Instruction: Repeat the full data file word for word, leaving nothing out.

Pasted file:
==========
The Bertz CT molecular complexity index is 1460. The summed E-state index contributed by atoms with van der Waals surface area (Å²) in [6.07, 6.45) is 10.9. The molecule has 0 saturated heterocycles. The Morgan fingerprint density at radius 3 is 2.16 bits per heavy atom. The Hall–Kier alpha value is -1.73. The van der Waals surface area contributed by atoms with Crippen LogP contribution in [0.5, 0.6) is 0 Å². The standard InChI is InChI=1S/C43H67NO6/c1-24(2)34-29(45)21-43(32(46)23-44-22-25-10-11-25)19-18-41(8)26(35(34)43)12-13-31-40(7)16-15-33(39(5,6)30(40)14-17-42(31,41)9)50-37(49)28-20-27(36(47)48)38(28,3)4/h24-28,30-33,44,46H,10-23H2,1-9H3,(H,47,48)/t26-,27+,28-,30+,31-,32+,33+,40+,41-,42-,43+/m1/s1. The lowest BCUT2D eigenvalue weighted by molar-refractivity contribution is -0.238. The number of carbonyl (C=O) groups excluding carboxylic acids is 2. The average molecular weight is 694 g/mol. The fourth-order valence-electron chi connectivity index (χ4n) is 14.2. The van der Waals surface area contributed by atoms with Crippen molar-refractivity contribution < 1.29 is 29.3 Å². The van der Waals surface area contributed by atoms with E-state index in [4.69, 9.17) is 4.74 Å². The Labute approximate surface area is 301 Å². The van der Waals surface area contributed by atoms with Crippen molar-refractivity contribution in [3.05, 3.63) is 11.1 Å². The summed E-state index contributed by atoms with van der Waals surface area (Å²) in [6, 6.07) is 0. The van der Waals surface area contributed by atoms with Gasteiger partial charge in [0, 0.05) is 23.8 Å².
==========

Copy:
The Bertz CT molecular complexity index is 1460. The summed E-state index contributed by atoms with van der Waals surface area (Å²) in [6.07, 6.45) is 10.9. The molecule has 0 saturated heterocycles. The Morgan fingerprint density at radius 3 is 2.16 bits per heavy atom. The Hall–Kier alpha value is -1.73. The van der Waals surface area contributed by atoms with Crippen LogP contribution in [0.5, 0.6) is 0 Å². The standard InChI is InChI=1S/C43H67NO6/c1-24(2)34-29(45)21-43(32(46)23-44-22-25-10-11-25)19-18-41(8)26(35(34)43)12-13-31-40(7)16-15-33(39(5,6)30(40)14-17-42(31,41)9)50-37(49)28-20-27(36(47)48)38(28,3)4/h24-28,30-33,44,46H,10-23H2,1-9H3,(H,47,48)/t26-,27+,28-,30+,31-,32+,33+,40+,41-,42-,43+/m1/s1. The lowest BCUT2D eigenvalue weighted by molar-refractivity contribution is -0.238. The number of carbonyl (C=O) groups excluding carboxylic acids is 2. The average molecular weight is 694 g/mol. The fourth-order valence-electron chi connectivity index (χ4n) is 14.2. The van der Waals surface area contributed by atoms with Crippen molar-refractivity contribution < 1.29 is 29.3 Å². The van der Waals surface area contributed by atoms with E-state index in [4.69, 9.17) is 4.74 Å². The Labute approximate surface area is 301 Å². The van der Waals surface area contributed by atoms with Crippen molar-refractivity contribution in [3.05, 3.63) is 11.1 Å². The summed E-state index contributed by atoms with van der Waals surface area (Å²) in [6, 6.07) is 0. The van der Waals surface area contributed by atoms with Gasteiger partial charge in [0, 0.05) is 23.8 Å².